Superintendent's Notebook: Portland's school gardens teach many lessons
Many children returning to the Portland Public Schools next month will enjoy the fruits – and vegetables – of their labor.
Gardens planted last spring now are flourishing at nearly all of our elementary, middle and high schools. In the fall, students will harvest potatoes, peppers, carrots, corn, lettuce, pumpkins, squash, herbs and more.
The district’s cafeterias served 140 pounds of carrots and 220 pounds of potatoes that were grown at Longfellow Elementary School last year. In the future, we hope to serve salad greens and other produce from gardens throughout the district in our food program. It’s all part of our effort to offer students fresh, local fruits and vegetables.
School gardens provide rich learning experiences. Students spend time outdoors learning about horticulture and nutrition – but the lessons go far beyond that. Teachers are using school gardens for instruction in everything from creative writing to art, social studies, math and scientific research.
Students at Lincoln Middle School grow plants in the school’s greenhouse and geodesic dome as well as in outside beds. Last year, Rob Lindsay’s sixth-grade science class researched and chose plants to grow in each of those locations. Then, they compared growth rates and other data.
Longfellow’s garden, started seven years ago, now has 10 raised beds. Kindergartners learn about the relationship between companion plants by growing corn, squash and beans. First- and second-graders plant gardens that contain all of the ingredients for making “stone soup,” and they share the soup with their classmates.
Longfellow third-graders learn about biodiversity as they plant and tend Maine heirloom seeds. Fourth-graders who are studying Maine history and culture grow varieties of Maine potatoes. All of the students involved in the garden learn that eating healthy can be fun.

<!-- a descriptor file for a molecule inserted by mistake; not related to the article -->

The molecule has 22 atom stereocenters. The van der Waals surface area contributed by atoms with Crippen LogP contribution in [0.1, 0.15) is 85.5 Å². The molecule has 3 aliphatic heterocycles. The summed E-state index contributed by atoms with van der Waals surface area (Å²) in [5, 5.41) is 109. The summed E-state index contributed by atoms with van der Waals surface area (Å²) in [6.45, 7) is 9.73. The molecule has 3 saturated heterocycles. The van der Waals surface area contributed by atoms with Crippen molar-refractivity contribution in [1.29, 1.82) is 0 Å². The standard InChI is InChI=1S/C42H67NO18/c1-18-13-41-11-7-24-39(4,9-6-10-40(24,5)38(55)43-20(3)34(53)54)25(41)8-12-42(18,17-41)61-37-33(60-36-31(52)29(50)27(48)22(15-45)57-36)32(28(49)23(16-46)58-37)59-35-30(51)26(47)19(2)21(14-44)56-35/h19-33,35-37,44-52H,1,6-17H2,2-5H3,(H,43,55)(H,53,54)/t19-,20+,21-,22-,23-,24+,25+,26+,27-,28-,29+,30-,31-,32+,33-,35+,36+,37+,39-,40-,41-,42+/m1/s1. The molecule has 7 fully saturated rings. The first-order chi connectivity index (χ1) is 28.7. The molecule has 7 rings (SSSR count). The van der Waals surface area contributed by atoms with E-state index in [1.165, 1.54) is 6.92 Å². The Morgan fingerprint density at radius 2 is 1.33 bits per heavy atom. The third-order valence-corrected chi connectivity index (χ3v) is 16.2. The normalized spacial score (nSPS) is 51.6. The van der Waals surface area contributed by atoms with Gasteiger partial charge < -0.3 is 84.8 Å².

Longfellow built a greenhouse last spring, with funding from Whole Foods. That will allow students to continue growing plants through the colder months. You can read more about the project at longfellowlearninggarden.blogspot.com/.
The school garden movement is growing rapidly nationwide, and Portland is helping to lead the way in Maine. Staff, parents and community partners from seven Portland schools gathered at Longfellow last month for a “garden summit” to share experiences. The summit was organized by the staff of Communities Putting Prevention to Work, a public health initiative addressing the environmental causes of childhood obesity.
Local businesses and nonprofit organizations such as Portland Trails, Painting with a Purpose, the University of Maine Cooperative Extension Service and Cultivating Community have provided funding and expertise for Portland’s school gardens. Parents and community volunteers also play an important role by helping to build beds and to weed and water plants throughout the summer.
The entire community benefits from the beautiful, lush gardens that surround our schools. I encourage you to check them out.
Many schools in Maine will hold garden open houses on Oct. 1 as the culmination of Maine Harvest Lunch Week. The effort is being organized by the Maine School Garden Network. Find details and more information at www.msgn.org/.